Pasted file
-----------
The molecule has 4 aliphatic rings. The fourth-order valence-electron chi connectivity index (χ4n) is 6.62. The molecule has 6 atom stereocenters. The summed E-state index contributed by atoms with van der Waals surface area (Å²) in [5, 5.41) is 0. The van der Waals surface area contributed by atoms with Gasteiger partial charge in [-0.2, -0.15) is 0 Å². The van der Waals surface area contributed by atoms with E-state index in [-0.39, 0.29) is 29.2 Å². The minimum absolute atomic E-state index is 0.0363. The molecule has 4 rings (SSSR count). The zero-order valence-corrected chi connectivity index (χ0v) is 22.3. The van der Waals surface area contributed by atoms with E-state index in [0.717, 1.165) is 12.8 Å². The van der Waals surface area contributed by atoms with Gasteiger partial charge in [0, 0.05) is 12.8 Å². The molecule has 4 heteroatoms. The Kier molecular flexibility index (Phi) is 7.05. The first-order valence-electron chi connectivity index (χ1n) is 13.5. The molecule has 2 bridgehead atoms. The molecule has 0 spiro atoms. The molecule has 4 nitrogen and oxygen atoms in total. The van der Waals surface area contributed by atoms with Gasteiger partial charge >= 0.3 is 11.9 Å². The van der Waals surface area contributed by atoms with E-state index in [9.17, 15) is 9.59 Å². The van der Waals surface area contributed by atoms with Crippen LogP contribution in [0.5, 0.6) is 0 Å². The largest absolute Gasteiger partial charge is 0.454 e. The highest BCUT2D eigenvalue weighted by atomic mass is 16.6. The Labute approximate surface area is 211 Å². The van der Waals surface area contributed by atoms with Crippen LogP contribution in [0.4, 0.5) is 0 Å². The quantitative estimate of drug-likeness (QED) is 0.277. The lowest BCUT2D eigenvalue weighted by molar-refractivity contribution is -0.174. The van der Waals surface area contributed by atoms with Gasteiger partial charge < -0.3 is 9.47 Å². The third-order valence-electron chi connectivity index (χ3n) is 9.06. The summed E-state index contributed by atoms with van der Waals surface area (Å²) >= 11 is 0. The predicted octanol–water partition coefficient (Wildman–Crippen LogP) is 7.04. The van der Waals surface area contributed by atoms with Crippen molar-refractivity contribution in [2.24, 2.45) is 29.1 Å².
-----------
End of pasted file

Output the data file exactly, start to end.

The molecule has 4 aliphatic rings. The fourth-order valence-electron chi connectivity index (χ4n) is 6.62. The molecule has 6 atom stereocenters. The summed E-state index contributed by atoms with van der Waals surface area (Å²) in [5, 5.41) is 0. The van der Waals surface area contributed by atoms with Gasteiger partial charge in [-0.2, -0.15) is 0 Å². The van der Waals surface area contributed by atoms with E-state index in [-0.39, 0.29) is 29.2 Å². The minimum absolute atomic E-state index is 0.0363. The molecule has 4 rings (SSSR count). The zero-order valence-corrected chi connectivity index (χ0v) is 22.3. The van der Waals surface area contributed by atoms with E-state index in [0.717, 1.165) is 12.8 Å². The van der Waals surface area contributed by atoms with Gasteiger partial charge in [0, 0.05) is 12.8 Å². The molecule has 4 heteroatoms. The Kier molecular flexibility index (Phi) is 7.05. The first-order valence-electron chi connectivity index (χ1n) is 13.5. The molecule has 2 bridgehead atoms. The molecule has 0 spiro atoms. The molecule has 4 nitrogen and oxygen atoms in total. The van der Waals surface area contributed by atoms with Gasteiger partial charge >= 0.3 is 11.9 Å². The van der Waals surface area contributed by atoms with E-state index in [9.17, 15) is 9.59 Å². The van der Waals surface area contributed by atoms with Crippen LogP contribution in [0.5, 0.6) is 0 Å². The largest absolute Gasteiger partial charge is 0.454 e. The highest BCUT2D eigenvalue weighted by atomic mass is 16.6. The Labute approximate surface area is 211 Å². The van der Waals surface area contributed by atoms with Crippen LogP contribution in [0.4, 0.5) is 0 Å². The quantitative estimate of drug-likeness (QED) is 0.277. The lowest BCUT2D eigenvalue weighted by molar-refractivity contribution is -0.174. The van der Waals surface area contributed by atoms with Gasteiger partial charge < -0.3 is 9.47 Å². The third-order valence-electron chi connectivity index (χ3n) is 9.06. The summed E-state index contributed by atoms with van der Waals surface area (Å²) >= 11 is 0. The predicted octanol–water partition coefficient (Wildman–Crippen LogP) is 7.04. The van der Waals surface area contributed by atoms with Crippen molar-refractivity contribution in [2.24, 2.45) is 29.1 Å².